A newbie's information to Google's latest rating issue: Core Internet Vitals

The fact that page speed is a factor in search engine optimization is nothing new. We've heard from Google for years that page speed is used as a ranking factor, and we've been designing, redesigning, and redesigning websites ever since. From next year, Google will introduce a new ranking factor that takes a closer look at page speed: Core Web Vitals. What does this mean for you and your website? Here's what you need to know:


Google describes Core Web Vitals as real metrics for page experience. However, the page experience in question is all about speed. While the traditional way of measuring page speed was to determine load time, Core Web Vitals breaks speed down into three separate metrics:

The largest content color (LCP) indicates how long it takes for the main content of a page – the largest image or block of text – to load in the viewport. It comes closest to what we have defined as location speed in the past.

If you've ever read a news website or blog on your phone and tried tapping a heading to have an ad load under your finger instead, you know all about cumulative layout shifting (CLS). This metric measures how much displacement or shifting occurs in the viewport while a page is loading. It is rated between 0 and 1, with 1 representing the most changing and worst user experience.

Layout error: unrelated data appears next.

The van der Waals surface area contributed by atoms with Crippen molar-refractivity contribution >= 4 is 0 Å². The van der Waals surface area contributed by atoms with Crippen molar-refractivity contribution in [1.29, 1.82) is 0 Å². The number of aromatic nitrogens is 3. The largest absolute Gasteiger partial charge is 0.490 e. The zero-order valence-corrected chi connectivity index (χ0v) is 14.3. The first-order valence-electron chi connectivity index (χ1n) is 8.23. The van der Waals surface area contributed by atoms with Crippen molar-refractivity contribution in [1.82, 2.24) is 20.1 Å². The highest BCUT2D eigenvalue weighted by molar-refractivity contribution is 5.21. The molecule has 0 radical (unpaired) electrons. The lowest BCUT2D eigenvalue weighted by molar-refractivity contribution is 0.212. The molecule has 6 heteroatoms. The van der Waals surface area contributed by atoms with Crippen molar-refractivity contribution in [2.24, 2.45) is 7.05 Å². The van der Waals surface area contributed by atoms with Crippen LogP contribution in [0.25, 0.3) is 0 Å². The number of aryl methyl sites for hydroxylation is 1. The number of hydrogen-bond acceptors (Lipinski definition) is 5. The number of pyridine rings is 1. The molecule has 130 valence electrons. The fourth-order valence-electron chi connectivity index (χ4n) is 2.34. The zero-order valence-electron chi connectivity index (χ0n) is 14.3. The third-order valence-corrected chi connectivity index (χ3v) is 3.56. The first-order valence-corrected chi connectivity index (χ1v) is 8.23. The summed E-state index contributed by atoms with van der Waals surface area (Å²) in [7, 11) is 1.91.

The first entry delay (FID) measures the time it takes for a page to be interactive. If there is a delay between a page loading in the viewport and the ability for users to interact with the content (click, scroll, or enter text boxes), it will negatively affect your Core Web Vitals ranking.

How do you find

Although Google won't be using Core Web Vitals as ranking factors until the upcoming page experience update in 2021, you can now start improving these metrics.

Google rates each of the metrics described above as "Good", "Needs Improvement", or "Failed". You can find your Core Web Vitals report on Google Search Console, which shows your page's performance broken down by URL. Once you find the report, on the overview page you can toggle between the tabs for each of the three classes to see the URLs on your website that are performing well and the URLs that need to be worked on broken down by desktop or mobile .

Tips for improvement

Many of the same fixes used to improve overall page speed will also help with your core web vitals. Google suggests:

  • Reduction of the page size, ideally to less than 500 KB.
  • Limit the number of page resources to 50 for best performance for mobile devices.
  • Using AMP to improve page loading.

Web.dev offers specific tips for each of the Web Vitals core metrics. These are excellent resources that anyone working in search engine optimization or web development should bookmark:

Use the PageSpeed ​​Insights testing tool to test any changes made, then click Start Tracking on the problem details page in your Core Web Vitals report to review the corrections.

The final result

It's easy to get frustrated when you find out you have yet another new ranking factor to consider, but Core Web Vitals reflect what we should be doing anyway – building websites that are functional and easy to use.

Even if Google did not use these metrics for ranking, a website with a poor user experience will of course drive users away. With so many options available, it's more likely that users will simply hit the back button and find a different website than stay on a website that is tedious to use. Unlike so many other algorithm changes that seem arbitrary, Core Web Vitals really helps us build better websites.

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